Anaheim Pepper: Substitutes, Origin, Flavor, Uses, Benefits

What is Anaheim pepper?

An Anaheim pepper is a mild medium-sized New Mexico chili pepper that grows to 6-10 inches long. Usually, this chili is used in cooking when green but it can also be used when red or dry.

The name “Anaheim” derives from Emilio Ortega, a farmer who brought the seeds to the Anaheim, California, area in the last decade of the 19th century. This green chili is also known as California chile. Since this chili was first commercially cultivated in New Mexico, it is also called New Mexico peppers.

Origin

This green chili has its humble origin in New Mexico where the natives simply referred to it as “chile”. In fact, it was a very commonly cultivated medium heat variety of traditional chili pepper in New Mexico but it was not known outside the region. However, in 1894 Emilio Ortega brought the seeds of this chile to the city of Anaheim in southern California and began to grow them commercially. Ortega soon produced a canned version of fire-roasted Anaheim chile and it was one of the first canned products to have been developed in California in the early 19th century. Due to differences in climatic conditions and soil, Anaheim chili peppers have a milder flavor and tender consistency than their New Mexican counterparts.

Anaheim Pepper Facts In A Gist  

  • Capsicum species: Annuum
  • Origin: Mexico
  • Other names: New Mexico peppers, California peppers, or Magdalena
  • Harvest: 70 to 80 days after transplanting
  • Heat level: 500 – 2,500 SHU
  • Median heat: 1,500 SHU
  • Size: 6 to 10 inches long and ½ to 1-inch diameter
  • Shape: elongated, curved
  • Color: ripen from green to red
  • Flavor: sweet, fruity,
  • Uses: culinary (roasting and stuffing)
  • Best Substitutes: bell peppers, poblano peppers or cubanelle peppers

How spicy are Anaheim peppers?

The spiciness of a pepper is judged by the capsaicin content which is measured by Scoville Scale. The commonly found Jalapeno pepper will rate about 5,000 Scoville Heat Units (SHU) and cayenne pepper will measure about 50,000 SHU.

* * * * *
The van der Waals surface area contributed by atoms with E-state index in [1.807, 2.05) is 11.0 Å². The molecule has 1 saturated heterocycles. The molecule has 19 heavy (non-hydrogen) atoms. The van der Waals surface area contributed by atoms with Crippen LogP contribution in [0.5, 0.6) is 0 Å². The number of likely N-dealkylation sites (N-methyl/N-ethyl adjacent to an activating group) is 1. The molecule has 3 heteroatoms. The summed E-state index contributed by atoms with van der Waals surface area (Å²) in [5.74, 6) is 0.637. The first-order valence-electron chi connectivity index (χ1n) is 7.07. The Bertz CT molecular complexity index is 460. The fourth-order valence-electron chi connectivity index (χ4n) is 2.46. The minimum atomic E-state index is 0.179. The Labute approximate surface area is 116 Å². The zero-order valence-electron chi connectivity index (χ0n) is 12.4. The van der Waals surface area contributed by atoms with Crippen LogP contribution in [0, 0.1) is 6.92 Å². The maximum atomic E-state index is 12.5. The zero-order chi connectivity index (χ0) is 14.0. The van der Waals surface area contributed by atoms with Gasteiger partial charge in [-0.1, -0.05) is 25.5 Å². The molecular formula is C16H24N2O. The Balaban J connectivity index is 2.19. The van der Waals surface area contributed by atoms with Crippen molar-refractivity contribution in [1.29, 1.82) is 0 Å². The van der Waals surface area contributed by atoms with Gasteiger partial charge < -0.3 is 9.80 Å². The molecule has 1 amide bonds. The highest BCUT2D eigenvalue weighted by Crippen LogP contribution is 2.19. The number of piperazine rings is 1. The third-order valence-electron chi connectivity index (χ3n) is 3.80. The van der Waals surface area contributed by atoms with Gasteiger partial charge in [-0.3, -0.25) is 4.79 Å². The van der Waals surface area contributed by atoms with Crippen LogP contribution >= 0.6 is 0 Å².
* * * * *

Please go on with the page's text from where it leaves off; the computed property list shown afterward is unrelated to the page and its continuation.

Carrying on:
Is Anaheim pepper spicy? No. It’s a low heat pepper that falls between 500 on the low end to as high as 2,500 on the high end of Scoville units. On the other hand, its New Mexican counterpart ranges from 500 to 10,000 Scoville units.

California chile has less than half the spiciness of Jalapenos. If the seeds are removed before cooking then their heat level will come down still further.

What does it taste like? Anaheim peppers have a bright slightly peppery and fruity taste with low-level heat. When cooked it develops a slightly smoky, sweet, and tangy flavor.

Culinary Uses

Anaheim pepper is used both in raw and cooked dishes, especially in a wide range of savory dishes. Many prefer to roast the pepper until the skin is charred and then the soft fleshy chili that appears after removing the charred skin tastes amazingly great. In a wide variety of ways this chili is utilized in cooking; chopped Anaheim pepper is a great addition to sauces, stews, and salsas, served with egg dishes, layered over tacos, and nachos, or tossed into pasta. Like the bell peppers, it’s often stuffed with cheese and meat, dipped in egg, and then fried to make Chile Relleno. California chile pares well with pork, poultry, eggs, tomatoes, black beans, cheese, corn, rice, avocado, zucchini, and spices like cumin and coriander. Other than cooking purposes, the pepper can be used for flavoring cocktails such as Margaritas and Palomas.